Cléo from 5 to 7 (1962): A Restrospective Movie Review

A vision of '60s Paris with endless charm, superstitious dread, and mystic energy

Cléo from 5 to 7 (1962): A Restrospective Movie Review
Credit: CCFC

A dreamlike vision and snapshot of life in 1960s Paris, Cléo could almost be described as a Jean-Luc Godard film shot through a female lens (directed by Agnès Varda) from a wider angle. And as much as I love Godard’s best movies from the era, this feels bigger, more complex and in many ways, more energetic and transfixing.

Jean-Luc Godard and Anna Karina actually appear momentarily in cameo roles, as actors in a silent film within the film, which works perfectly as a metaphor. This story belongs to the same universe, but has a deeper sense of reality — less goofy and fantastical than Godard's film worlds. It shows a fictional universe the universe of Godard films might be contained inside.

We open with a tarot card reading scene that is surprisingly grim, pulling the viewer in by subverting expectations. A standout opening scene in cinema history, it's a perfect example of how to quickly capture the viewer's interest and engage them. The tarot card reader does not sugar coat her words, and does not expect you to make a fuss about it, lest you put off her other customers. The scene sparks a flame of anxiety and superstition that burns away through the glamorous and bright film world that follows.

There's a constant interplay between superficial fashion and luxury, playful joy and morbid obsession, life and death. We follow everyday events in the life of Cléo (Corinne Marchand), a somewhat famous and wealthy musician living in Paris, as she goes about her daily life, waiting to receive test results back from her doctor.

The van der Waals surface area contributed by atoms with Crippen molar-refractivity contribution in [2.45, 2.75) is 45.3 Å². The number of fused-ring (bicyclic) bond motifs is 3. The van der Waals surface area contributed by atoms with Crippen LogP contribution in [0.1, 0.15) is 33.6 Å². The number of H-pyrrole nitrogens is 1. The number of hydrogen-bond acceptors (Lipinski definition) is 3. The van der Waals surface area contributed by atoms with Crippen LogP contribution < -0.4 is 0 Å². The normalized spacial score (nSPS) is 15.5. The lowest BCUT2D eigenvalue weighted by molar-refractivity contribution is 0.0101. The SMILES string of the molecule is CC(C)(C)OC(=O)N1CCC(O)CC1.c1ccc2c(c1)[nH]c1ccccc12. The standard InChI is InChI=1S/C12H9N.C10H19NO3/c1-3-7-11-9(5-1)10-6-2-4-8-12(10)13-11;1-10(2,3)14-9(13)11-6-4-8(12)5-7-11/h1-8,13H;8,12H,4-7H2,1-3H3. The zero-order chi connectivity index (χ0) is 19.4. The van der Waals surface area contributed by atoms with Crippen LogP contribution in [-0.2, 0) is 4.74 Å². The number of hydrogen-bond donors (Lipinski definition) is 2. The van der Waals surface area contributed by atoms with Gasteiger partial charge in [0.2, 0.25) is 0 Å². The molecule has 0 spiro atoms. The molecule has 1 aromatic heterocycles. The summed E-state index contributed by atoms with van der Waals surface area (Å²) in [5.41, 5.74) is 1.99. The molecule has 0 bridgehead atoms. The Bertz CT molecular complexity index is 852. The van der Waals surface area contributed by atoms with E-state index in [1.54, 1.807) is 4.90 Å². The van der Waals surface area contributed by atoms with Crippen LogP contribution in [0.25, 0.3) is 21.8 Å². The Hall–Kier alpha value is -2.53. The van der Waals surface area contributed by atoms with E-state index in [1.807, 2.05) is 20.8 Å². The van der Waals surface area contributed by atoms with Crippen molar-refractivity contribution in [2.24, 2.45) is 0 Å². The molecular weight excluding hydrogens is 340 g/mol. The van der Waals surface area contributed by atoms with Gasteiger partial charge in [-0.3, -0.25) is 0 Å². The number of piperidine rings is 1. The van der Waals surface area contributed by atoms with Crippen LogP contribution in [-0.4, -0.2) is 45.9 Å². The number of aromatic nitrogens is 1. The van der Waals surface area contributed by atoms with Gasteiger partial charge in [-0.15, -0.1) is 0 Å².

Cléo from 5 to 7 shows a world that is charming, inviting, and glamorous, but the story also has emotional grit and grounding. It doesn't get lost in superficiality. Conversations are amusing and life-affirming. Every shot in the film, of life in Paris, holds interest, and it is impossible not to love the world it shows. It is playful and exuberant, 1960s Paris are at its most cinematic, but imbued with a quietly fateful energy unlike other movies of its time.

Superstition feels like it is being presented as some kind of alternative to the religion of its time. The movie feels like an alternative vision to the male-dominated cinema of its time. The script and pace flow perfectly, creating a totality of events that feels like a compression of the things Cléo loves in life. It encourages the viewer to feel both Cléo's love of life and fear of death palpably, with her.

There is nothing wasted in the plot. Everything shot and line has meaning. Like many films of its time the runtime feels masterfully arrived at, so it actually feels like something bigger than its lean 90 minute runtime suggests.

Few films like this have ever been made. Executed tastefully and artistically, speaking on life while narrating on death, coming from a counter-direction to the cinema of its time while simultaneously participating in it, and inviting and charming the viewer in every frame. A masterpiece to seek out and watch if you haven't already.

James Lanternman writes movie reviews, essays, and moonlit thoughts. You can reach him at [email protected].

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